Legislation Poses Threat To Your Right To Read This With Proposed SOPA and PIPA Bills
Ever heard of SOPA? How about PIPA? For most of you the answer is likely no on both counts. Both of these have to potential to do serious damage to our First Amendment rights to free speech and expression. SOPA, the Stop Online Piracy Act (the House version of the bill) and PIPA, the Protect IP Act (the Senate version) are bills designed, on the surface, to put the clamp on online piracy. Have you ever downloaded a song from a so-called free site? That may have been piracy. Ever had a friend give you a bootlegged copy of a film that hasn’t even come out on DVD or Blu Ray yet? That’s piracy. And that is what the legislation is designed to combat.
But as we all know, you give the federal government an inch, they’ll take 5,000 miles. They are drunk with power up there on the Potomac. Most of us who pay any level of attention to what’s going on around us knows this. There is a culture of imperialism in Washington that has been growing at an exponential rate for decades. The pace has accelerated over the last decade. The Patriot Act seemed like the right idea in the wake of 9/11. And good things have been done under the powers it created. But, as with most powers bestowed upon our government, it has been used and abused to the point that even staunch conservatives like me are calling for its repeal or, at the very least, serious modifications and clarifications as to how it can and will be used.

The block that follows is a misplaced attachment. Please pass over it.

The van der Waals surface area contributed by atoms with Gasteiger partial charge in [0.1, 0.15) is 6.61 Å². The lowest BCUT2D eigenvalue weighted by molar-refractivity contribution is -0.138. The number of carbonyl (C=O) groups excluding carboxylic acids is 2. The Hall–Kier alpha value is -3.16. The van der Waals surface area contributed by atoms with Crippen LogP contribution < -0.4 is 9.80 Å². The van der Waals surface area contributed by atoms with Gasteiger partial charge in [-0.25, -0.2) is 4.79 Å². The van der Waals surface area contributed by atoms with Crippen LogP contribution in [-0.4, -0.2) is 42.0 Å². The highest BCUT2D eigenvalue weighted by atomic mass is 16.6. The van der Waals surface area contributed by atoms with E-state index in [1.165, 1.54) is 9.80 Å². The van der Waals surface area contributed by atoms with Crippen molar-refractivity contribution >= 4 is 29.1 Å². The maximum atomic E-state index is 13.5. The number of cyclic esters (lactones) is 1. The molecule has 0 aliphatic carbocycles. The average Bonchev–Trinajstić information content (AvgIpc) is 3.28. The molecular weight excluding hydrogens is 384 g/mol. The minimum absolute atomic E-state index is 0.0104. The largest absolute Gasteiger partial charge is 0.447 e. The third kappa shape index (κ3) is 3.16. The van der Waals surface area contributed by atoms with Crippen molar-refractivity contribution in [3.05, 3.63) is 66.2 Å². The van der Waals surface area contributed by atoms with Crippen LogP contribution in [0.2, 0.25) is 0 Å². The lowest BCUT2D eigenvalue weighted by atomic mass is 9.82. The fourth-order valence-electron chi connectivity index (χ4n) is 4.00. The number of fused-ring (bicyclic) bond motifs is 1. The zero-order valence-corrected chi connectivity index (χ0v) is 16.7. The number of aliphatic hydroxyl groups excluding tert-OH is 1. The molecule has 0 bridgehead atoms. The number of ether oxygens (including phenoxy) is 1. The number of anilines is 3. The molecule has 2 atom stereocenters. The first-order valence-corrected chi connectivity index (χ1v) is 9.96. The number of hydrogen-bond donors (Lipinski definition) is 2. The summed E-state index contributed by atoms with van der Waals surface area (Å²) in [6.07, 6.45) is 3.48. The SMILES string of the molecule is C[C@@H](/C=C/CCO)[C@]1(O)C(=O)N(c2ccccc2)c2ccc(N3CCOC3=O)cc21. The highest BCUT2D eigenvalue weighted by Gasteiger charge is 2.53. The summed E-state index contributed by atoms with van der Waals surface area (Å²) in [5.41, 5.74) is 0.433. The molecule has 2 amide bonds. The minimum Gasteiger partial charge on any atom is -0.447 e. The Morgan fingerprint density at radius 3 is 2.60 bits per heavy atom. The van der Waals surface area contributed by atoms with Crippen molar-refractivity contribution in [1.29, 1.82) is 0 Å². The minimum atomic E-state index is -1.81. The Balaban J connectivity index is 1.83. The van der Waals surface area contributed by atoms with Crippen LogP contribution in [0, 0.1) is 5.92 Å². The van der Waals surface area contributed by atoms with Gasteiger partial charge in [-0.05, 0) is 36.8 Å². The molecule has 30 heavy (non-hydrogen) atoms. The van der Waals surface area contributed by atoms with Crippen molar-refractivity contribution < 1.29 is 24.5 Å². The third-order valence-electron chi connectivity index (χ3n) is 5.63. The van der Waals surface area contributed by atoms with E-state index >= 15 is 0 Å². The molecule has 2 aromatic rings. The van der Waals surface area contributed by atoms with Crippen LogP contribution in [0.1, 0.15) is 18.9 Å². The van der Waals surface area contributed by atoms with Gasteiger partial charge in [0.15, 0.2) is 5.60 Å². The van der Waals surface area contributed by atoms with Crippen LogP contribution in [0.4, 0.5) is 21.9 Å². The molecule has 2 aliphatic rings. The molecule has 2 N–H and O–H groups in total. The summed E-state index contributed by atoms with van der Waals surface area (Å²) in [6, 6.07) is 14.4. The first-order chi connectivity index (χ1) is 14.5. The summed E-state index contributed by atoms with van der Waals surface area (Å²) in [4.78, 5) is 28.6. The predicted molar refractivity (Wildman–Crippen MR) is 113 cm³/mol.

But in 2012, we are faced with the ever-expanding power that is the Internet. For all the bad stuff that can be had with the click of a mouse, there is so much good that can come from the unfettered, unfiltered and unregulated information superhighway. [Sidebar: the term ‘information superhighway’ was reportedly coined by ex-vice-president Al “Million Degrees at the Center of the Earth” Gore back in 1994. Supposedly, this is where the belief that Gore ‘invented’ the Internet began. He wishes.] While both SOPA and PIPA look like great ideas on the surface, it’s clear that they open the door to rapid and almost immediate regulations that will reach beyond Hollywood or Music Row.
Why are SOPA and PIPA extremely bad ideas?
It would take hours to run down the legislation in any great detail, but you get the idea; this will, in theory, stop online piracy. Wrong. Does it impose stiff penalties against websites that post stuff illegally for download? Yes. Does it give teeth to existing laws? To a degree, yes. Will it stop online piracy? No way, no how, but that’s what you’re being asked to believe. Don’t believe it. The ‘bad guys’ will always find a way to side-step any electronic roadblocks that might be created. We already have laws in place to punish those who download music or movies illegally. People have already been prosecuted under existing laws. The industry argues that once the intellectual properties are violated, it’s too late. The damage is done and millions in potential profits are lost. This is true, to a degree, but does this justify ripping the First Amendment to shreds?